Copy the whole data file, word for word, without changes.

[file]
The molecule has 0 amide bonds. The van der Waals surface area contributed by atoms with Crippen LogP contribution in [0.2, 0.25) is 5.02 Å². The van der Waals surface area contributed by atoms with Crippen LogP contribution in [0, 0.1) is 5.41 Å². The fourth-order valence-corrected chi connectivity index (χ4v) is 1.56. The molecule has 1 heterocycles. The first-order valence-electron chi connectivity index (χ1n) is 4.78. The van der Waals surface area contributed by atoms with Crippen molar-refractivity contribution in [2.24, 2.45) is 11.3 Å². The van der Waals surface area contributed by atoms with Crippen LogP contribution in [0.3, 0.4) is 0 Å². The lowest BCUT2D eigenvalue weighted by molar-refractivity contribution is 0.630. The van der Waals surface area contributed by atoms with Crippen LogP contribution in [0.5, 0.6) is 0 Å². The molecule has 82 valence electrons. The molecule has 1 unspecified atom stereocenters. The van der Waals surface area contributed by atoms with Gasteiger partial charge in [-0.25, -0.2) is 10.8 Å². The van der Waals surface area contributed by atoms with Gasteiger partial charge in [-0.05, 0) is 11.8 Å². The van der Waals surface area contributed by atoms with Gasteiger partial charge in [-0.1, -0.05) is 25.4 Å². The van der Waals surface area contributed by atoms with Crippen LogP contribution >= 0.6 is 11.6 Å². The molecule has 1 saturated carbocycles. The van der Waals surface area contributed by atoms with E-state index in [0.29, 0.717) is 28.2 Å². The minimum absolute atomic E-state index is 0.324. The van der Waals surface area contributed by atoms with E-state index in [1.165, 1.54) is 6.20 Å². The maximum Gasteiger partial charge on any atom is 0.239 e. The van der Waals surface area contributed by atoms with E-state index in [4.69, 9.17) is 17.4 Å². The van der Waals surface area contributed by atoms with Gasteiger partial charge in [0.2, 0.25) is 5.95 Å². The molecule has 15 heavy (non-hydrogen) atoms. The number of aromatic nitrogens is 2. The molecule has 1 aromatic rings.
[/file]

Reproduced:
The molecule has 0 amide bonds. The van der Waals surface area contributed by atoms with Crippen LogP contribution in [0.2, 0.25) is 5.02 Å². The van der Waals surface area contributed by atoms with Crippen LogP contribution in [0, 0.1) is 5.41 Å². The fourth-order valence-corrected chi connectivity index (χ4v) is 1.56. The molecule has 1 heterocycles. The first-order valence-electron chi connectivity index (χ1n) is 4.78. The van der Waals surface area contributed by atoms with Crippen molar-refractivity contribution in [2.24, 2.45) is 11.3 Å². The van der Waals surface area contributed by atoms with Crippen LogP contribution in [0.3, 0.4) is 0 Å². The lowest BCUT2D eigenvalue weighted by molar-refractivity contribution is 0.630. The van der Waals surface area contributed by atoms with Crippen LogP contribution in [0.5, 0.6) is 0 Å². The molecule has 82 valence electrons. The molecule has 1 unspecified atom stereocenters. The van der Waals surface area contributed by atoms with Gasteiger partial charge in [-0.25, -0.2) is 10.8 Å². The van der Waals surface area contributed by atoms with Gasteiger partial charge in [-0.05, 0) is 11.8 Å². The van der Waals surface area contributed by atoms with Gasteiger partial charge in [-0.1, -0.05) is 25.4 Å². The van der Waals surface area contributed by atoms with Crippen LogP contribution >= 0.6 is 11.6 Å². The molecule has 1 saturated carbocycles. The van der Waals surface area contributed by atoms with E-state index in [0.29, 0.717) is 28.2 Å². The minimum absolute atomic E-state index is 0.324. The van der Waals surface area contributed by atoms with E-state index in [1.165, 1.54) is 6.20 Å². The maximum Gasteiger partial charge on any atom is 0.239 e. The van der Waals surface area contributed by atoms with E-state index in [4.69, 9.17) is 17.4 Å². The van der Waals surface area contributed by atoms with Gasteiger partial charge in [0.2, 0.25) is 5.95 Å². The molecule has 15 heavy (non-hydrogen) atoms. The number of aromatic nitrogens is 2. The molecule has 1 aromatic rings.